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Szymonik v. Szymonik

Court of Appeals of Connecticut

August 23, 2016

STEPHANIE SZYMONIK
v.
PETER SZYMONIK

          Argued date April 5, 2016

         Appeal from Superior Court, judicial district of Hartford, Epstein, J. [dissolution judgment]; Carbonneau, J. [motion for modification]; Bozzuto, J. [certain orders concerning payment of guardian ad litem fees].

          David V. DeRosa, for the appellant (defendant).

          Adam J. Teller, for the appellee (intervenor guardian ad litem).

          Lavine, Mullins and Harper, Js.

          OPINION

          MULLINS, J.

         This appeal concerns the court’s judgment and orders related to a postjudgment motion for modification of custody filed by the defendant, Peter Szymonik.[1] On appeal, the defendant claims that the trial court improperly: (1) ordered him to pay the post-judgment fees of the guardian ad litem without legislative authorization; (2) characterized the fees as being ‘‘in the nature of child support, ’’ such that there would be no appellate stay and he, thereafter, could be held in contempt and incarcerated if he failed to pay those fees during the appeal process;[2] and (3) issued new postjudgment financial orders without first holding an evidentiary hearing. We reverse in part and affirm in part the judgment of the trial court; additionally, we dismiss as moot the portion of the defendant’s appeal challenging the court’s characterization of guardian ad litem fees as being ‘‘in the nature of child support.’’

         The following relevant facts and procedural history inform our review. The court rendered a judgment dissolving the defendant’s marriage to the plaintiff, Stephanie Szymonik, on April 30, 2008. On May 5, 2009, the parties were granted joint legal custody of their children, with a shared parenting plan.

         On June 15, 2012, the defendant filed a postjudgment motion for modification of custody, seeking sole legal custody and primary physical custody of the children. On May 7, 2013, the plaintiff filed a motion for sanctions for alleged egregious litigation conduct, asking the court to order the defendant to pay her attorney’s fees and all fees related to the appointment of a guardian ad litem for the children. She also filed a motion for contempt on the basis of the defendant’s alleged failure to comply with discovery orders. The court held a hearing on these motions.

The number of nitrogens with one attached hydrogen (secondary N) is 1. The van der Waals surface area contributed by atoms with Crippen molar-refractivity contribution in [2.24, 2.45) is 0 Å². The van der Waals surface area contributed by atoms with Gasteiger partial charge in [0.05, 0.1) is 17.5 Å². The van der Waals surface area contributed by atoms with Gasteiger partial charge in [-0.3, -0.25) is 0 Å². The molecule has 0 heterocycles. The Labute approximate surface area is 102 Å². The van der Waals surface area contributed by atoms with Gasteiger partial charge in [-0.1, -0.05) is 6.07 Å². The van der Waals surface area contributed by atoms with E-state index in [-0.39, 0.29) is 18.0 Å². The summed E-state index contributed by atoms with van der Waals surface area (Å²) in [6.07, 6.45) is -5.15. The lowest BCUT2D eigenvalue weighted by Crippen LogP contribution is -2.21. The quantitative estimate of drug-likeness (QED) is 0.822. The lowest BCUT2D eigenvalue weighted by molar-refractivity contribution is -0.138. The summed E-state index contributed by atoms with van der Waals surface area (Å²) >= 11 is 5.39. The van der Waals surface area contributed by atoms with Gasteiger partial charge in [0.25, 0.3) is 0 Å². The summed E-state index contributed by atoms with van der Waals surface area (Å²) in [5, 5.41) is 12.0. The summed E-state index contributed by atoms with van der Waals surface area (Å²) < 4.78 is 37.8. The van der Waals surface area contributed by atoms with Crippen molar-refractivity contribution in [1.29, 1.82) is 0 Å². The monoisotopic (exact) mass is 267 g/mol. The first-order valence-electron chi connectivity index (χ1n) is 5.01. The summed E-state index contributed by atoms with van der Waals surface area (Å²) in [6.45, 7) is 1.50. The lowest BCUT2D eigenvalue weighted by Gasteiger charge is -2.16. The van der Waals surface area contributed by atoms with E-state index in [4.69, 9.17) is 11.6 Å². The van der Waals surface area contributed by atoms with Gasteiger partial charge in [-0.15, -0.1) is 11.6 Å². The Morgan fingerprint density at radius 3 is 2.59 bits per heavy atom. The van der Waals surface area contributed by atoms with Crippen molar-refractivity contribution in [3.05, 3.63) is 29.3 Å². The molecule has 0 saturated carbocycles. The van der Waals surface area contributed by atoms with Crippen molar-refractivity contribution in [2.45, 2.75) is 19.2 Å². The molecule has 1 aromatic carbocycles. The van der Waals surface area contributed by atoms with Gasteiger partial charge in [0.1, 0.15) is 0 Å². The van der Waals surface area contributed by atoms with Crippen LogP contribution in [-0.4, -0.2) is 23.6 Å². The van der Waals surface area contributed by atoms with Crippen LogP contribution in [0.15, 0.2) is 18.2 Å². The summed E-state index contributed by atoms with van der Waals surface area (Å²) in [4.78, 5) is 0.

At the conclusion of the hearing, the plaintiff and the defendant requested the opportunity to cross-examine each other with regard to their respective financial affidavits. After some discussion, the court told the parties to schedule final argument on the custody matters, and it stated that a separate hearing would be required on the financial matters. The court explained that it wanted to address the custody and child support issues before it decided the financial issues.[3] That subsequent hearing, however, did not occur before the court rendered its judgment on all issues, including financial matters.[4]

         In a written memorandum of decision, the court, on October 11, 2013, denied the plaintiff’s motions for sanctions and contempt. The court, however, did find a substantial change in circumstances in reference to the defendant’s motion for modification of custody, and it issued new orders regarding custody and child support.